Life is an endless battle for residents of Cathkin Squatter Camp in Heideveld.
Despite surviving without services for more than a year now, they face eviction as they are illegally occupying land belonging to the provincial department of public works at the back of Cathkin High School.
Residents moved to the land in May last year after waiting for about 10 years for their houses from the City of Cape Town.
They never got services and says the City and ward councillor Anthony Moses are denying them services.
Residents have since used buckets to relieve themselves. They get water from nearby flats, where the majority of people previously stayed with their families. They say the backyards of their families were overcrowded and they needed to find alternatives housing.
They have no proper electrical connections and their garbage is not collected. They have to find ways to make sure the area remains in bearable conditions for survival.
Recently there was a fire allegedly caused by a faulty electrical connection and could not be doused due to lack of water (“City blamed for fire damage,” People’s Post, 2 July).
The majority is unemployed and share between a one to three-bedroom shacks. Families of two or more members including children live these shacks.
According to residents the reason for all these problems is a delayed in housing delivery and corruption that happened with a previous housing- project in 2014 (the Mellon Housing Initiative).
They say some of the people living in the squatter camp were beneficiaries of that project, but their houses were illegally sold or handed over to other people.
They blame Moses for failing to listen and to help them. They say Moses is never available and bad-mouth them to other authorities, making it difficult for them to seek interventions.
They are also accusing him of giving a unit he previously lived in, to his son instead of one of the needy residents after he bought his house in the area.
Recently, they held a housing meeting where they excluded him and gave resolutions for a way forward in addressing their issues.
Resolutions included a few public meetings and more actions starting by directly engaging with mayor Dan Plato which materialised on Wednesday 17 July when Plato agreed to meet with their delegates.
Resolutions also included solidarity in exposing Moses for “who he is” in the community.
Getting answers about the processes, the quality and how things are handled at the Mellon Housing Development as they say there are still irregularities. Battle over this issue has reportedly been going on since the occupants moved in.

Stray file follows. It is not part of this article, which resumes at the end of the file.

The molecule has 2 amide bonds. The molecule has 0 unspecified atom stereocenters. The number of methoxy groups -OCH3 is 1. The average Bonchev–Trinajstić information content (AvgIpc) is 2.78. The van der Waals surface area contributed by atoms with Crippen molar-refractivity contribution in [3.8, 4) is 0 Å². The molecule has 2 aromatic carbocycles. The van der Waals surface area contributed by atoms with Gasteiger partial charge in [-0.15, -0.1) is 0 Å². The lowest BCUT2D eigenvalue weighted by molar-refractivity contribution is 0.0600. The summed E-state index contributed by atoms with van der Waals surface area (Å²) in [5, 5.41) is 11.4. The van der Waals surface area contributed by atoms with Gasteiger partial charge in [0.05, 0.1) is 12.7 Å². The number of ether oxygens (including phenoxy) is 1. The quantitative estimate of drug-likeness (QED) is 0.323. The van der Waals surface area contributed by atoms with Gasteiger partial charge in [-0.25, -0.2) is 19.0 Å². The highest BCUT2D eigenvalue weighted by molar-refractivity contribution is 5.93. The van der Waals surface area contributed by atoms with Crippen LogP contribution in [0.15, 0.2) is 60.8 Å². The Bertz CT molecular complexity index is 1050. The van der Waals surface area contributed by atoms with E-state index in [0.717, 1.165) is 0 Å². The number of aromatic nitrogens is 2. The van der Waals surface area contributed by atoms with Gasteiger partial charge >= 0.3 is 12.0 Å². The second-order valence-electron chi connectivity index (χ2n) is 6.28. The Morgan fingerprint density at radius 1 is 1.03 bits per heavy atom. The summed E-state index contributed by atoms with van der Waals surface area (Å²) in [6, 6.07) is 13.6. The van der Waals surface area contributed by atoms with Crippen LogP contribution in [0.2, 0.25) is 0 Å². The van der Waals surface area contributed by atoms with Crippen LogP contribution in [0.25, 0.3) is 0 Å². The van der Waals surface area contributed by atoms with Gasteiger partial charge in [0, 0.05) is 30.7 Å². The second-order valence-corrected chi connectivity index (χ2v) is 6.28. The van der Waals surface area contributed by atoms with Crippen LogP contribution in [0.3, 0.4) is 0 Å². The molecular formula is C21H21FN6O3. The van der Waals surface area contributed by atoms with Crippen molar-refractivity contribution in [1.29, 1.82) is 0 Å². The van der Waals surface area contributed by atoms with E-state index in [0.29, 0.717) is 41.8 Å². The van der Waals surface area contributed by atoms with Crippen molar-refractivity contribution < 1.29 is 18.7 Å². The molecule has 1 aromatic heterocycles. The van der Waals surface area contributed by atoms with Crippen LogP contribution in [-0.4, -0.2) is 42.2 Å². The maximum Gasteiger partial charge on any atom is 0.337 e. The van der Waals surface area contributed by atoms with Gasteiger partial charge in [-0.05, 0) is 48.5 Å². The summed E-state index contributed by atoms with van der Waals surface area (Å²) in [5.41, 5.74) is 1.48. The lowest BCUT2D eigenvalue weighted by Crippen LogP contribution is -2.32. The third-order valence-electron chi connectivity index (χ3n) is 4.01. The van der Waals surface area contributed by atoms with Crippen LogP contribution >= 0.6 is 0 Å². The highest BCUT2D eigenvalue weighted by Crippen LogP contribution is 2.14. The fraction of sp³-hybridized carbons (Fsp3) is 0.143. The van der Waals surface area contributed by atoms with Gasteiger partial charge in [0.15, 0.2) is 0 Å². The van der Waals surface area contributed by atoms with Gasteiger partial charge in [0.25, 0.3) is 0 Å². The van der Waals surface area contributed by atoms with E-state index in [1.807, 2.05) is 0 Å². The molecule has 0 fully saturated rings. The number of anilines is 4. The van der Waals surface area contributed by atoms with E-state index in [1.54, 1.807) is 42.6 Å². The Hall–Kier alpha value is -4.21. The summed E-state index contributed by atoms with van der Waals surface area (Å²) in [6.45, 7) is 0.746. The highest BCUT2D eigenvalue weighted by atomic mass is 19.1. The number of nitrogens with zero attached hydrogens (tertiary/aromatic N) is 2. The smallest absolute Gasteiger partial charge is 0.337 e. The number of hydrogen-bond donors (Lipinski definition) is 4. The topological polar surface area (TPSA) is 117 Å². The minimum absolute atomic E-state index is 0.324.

One of the residents who claim she was a beneficiary of that project but never got a house is Farinaaz Lakay.
“I still do not know how my name disappeared from the list. I was so excited. Life here is difficult. My husband and I share a bedroom with our 10-year-old daughter and have to look for suitable times to go empty the buckets. Where is dignity in that.”
Not far from her is Shahida Bakkus’s family. Her husband Reedowan Bakkus suffered a stroke last year after being evicted from where they stayed, ending up at the squatter camp sharing a small one-bedroom with their teenage daughter.
She says Moses could not help them and their life conditions keep deteriorating. Reedowan cannot walk or use his hands and use catheters.
The City says they are illegal occupants on land belonging to provincial government.
Moses says he is aware of the allegations and processes were follow and the issue around the unit was resolve.
According to him, there is a case pending in court for the illegal occupation of land and they are waiting for the legal proceedings to be finalised.
However, he said his office is looking at ways in which services can be delivered in the area.
“Money is being collected from ‘poor’ people to cover illegal costs that could have been avoided,” he said.
He added that his doors are open to those in need of help. However, he says there are people telling residents not to approach me and only talk to them (residents) about service delivery issues,” Moses says.
Residents admitted paying R100 every month since November last year for lawyers services.
Ntomboxolo Makoba-Somdaka, the public works department spokesperson says the department is aware of the “land invasion and that the matter is handled by the provincial department of education.
Bronagh Hammond, spokesperson for the education department says the invasion has a negative impact on the school and that the land will soon be needed for the school’s rebuilding.
“Cathkin High will receive an entirely new school building. The plans include the portion where the school will be is on illegally occupied land,” says Hammond.